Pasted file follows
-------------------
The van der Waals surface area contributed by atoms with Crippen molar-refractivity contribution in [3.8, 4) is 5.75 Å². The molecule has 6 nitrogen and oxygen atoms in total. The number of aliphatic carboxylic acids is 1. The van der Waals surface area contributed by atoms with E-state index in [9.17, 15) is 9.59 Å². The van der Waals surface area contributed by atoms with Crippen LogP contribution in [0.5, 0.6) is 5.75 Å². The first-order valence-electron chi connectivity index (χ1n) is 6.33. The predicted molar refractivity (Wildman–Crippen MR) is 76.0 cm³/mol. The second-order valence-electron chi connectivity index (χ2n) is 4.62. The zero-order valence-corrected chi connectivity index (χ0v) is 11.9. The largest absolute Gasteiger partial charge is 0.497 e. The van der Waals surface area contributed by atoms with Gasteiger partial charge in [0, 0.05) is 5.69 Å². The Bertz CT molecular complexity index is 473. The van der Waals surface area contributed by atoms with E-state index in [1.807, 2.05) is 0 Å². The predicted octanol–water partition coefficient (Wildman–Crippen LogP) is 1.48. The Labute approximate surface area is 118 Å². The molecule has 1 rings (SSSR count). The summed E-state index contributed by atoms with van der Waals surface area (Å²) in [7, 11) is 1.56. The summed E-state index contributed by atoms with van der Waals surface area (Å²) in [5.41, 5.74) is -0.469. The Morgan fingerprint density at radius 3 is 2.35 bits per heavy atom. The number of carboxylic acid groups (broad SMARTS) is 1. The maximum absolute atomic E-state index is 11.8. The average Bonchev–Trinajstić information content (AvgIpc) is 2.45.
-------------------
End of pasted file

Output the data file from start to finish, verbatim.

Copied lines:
The van der Waals surface area contributed by atoms with Crippen molar-refractivity contribution in [3.8, 4) is 5.75 Å². The molecule has 6 nitrogen and oxygen atoms in total. The number of aliphatic carboxylic acids is 1. The van der Waals surface area contributed by atoms with E-state index in [9.17, 15) is 9.59 Å². The van der Waals surface area contributed by atoms with Crippen LogP contribution in [0.5, 0.6) is 5.75 Å². The first-order valence-electron chi connectivity index (χ1n) is 6.33. The predicted molar refractivity (Wildman–Crippen MR) is 76.0 cm³/mol. The second-order valence-electron chi connectivity index (χ2n) is 4.62. The zero-order valence-corrected chi connectivity index (χ0v) is 11.9. The largest absolute Gasteiger partial charge is 0.497 e. The van der Waals surface area contributed by atoms with Gasteiger partial charge in [0, 0.05) is 5.69 Å². The Bertz CT molecular complexity index is 473. The van der Waals surface area contributed by atoms with E-state index in [1.807, 2.05) is 0 Å². The predicted octanol–water partition coefficient (Wildman–Crippen LogP) is 1.48. The Labute approximate surface area is 118 Å². The molecule has 1 rings (SSSR count). The summed E-state index contributed by atoms with van der Waals surface area (Å²) in [7, 11) is 1.56. The summed E-state index contributed by atoms with van der Waals surface area (Å²) in [5.41, 5.74) is -0.469. The Morgan fingerprint density at radius 3 is 2.35 bits per heavy atom. The number of carboxylic acid groups (broad SMARTS) is 1. The maximum absolute atomic E-state index is 11.8. The average Bonchev–Trinajstić information content (AvgIpc) is 2.45.